The Italian region of Sicily has many virtues, from its cuisine to its arts and landscapes. But, when it comes to internet connectivity, the situation is not quite so rosy. A meagre 49 percent of households in the region have broadband access, for example: according to the EC's stats service, only four out of Italy's 20 regions fare worse.
However, the situation might be about to change in the near future, following a deal between two major telecoms companies and the Italian government which looks set to improve the quality of local networks, paving the way for more advanced services and an increase in take-up.
Telecom Italia, Italtel and Invitalia, a government agency whose goal is to attract investments in the country, recently signed a so called 'development agreement' that will deliver €61m of funding to extend fixed and mobile broadband capacity in Sicily — a shift which will be achieved, according to Telecom Italia, chiefly by replacing copper with fibre.
The incumbent will contribute €41m to the project, while Italtel's investment will amount to €20m, €18m of which will be used to develop an IP multimedia subsystem service delivery platform to underpin the provision of video, voice and internet services in the region. The remaining €2m will be used to diversify the production of the Carini Italtel's premises in Palermo, allowing the facility to also work on software and engineering projects.
In addition, Invitalia will provide €18m of support using funds from the Ministry of Economic Development. Development agreements such as the one signed in this case are special forms of private and public partnership aimed at boosting the local industrial, tourism and commercial sectors in underdeveloped areas of the country.
The network extension should be completed by the first half of 2014 and will reach each of Sicily's nine provinces, covering 30 percent of the region's population, Telecom Italia told ZDNet.
A national strategy?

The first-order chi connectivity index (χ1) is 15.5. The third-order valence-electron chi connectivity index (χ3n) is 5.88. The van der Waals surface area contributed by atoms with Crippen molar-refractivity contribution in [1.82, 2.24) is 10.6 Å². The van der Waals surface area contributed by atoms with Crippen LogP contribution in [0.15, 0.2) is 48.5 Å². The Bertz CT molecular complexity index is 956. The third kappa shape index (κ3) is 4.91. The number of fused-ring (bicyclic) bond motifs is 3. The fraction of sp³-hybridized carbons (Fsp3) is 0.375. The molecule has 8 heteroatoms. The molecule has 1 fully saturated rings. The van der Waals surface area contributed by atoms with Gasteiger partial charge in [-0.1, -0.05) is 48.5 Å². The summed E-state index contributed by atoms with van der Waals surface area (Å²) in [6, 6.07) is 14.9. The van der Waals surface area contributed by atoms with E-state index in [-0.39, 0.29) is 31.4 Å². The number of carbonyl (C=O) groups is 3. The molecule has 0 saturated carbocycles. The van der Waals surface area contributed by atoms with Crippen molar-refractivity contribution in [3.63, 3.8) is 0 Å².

A boost in the quality of fixed and mobile broadband would be appreciated not only by the five million Sicilians but in the country as a whole, where broadband can often be sub-par.
As a report by telecoms consultancy Point Topic showed, in 2012 Italy was last in Europe when it came to next-generation broadband coverage: only 14 percent of households were able to subscribe to a 30Mbps or above connection versus a EU27 average of 53.7 percent. Consequently, any improvement in broadband speeds would be very welcome.
"The development agreement is a very good sign but the problems with Italy broadband are far bigger and you don't get rid of them right away," Francesco Sacco, who teaches at the Bocconi University in Milan, told ZDNet.
These problems, according to Sacco, stem from two factors: the lack of a broadband vision by the various governments that have led the country in the last 15 years and Telecom Italia's economic woes, which have made it difficult for the company to invest in network upgrades.
An upcoming report by Francesco Caio, the man in charge of implementing Italy's digital agenda reforms should soon shed some light on the issues and offer potential remedies.
"The report is due by the end of the year and should cover which policies are needed to overcome Italy's broadband rollout delays," said Sacco, who is among the 12 people (the 'apostles', as they are jokingly known) that form Caio's taskforce.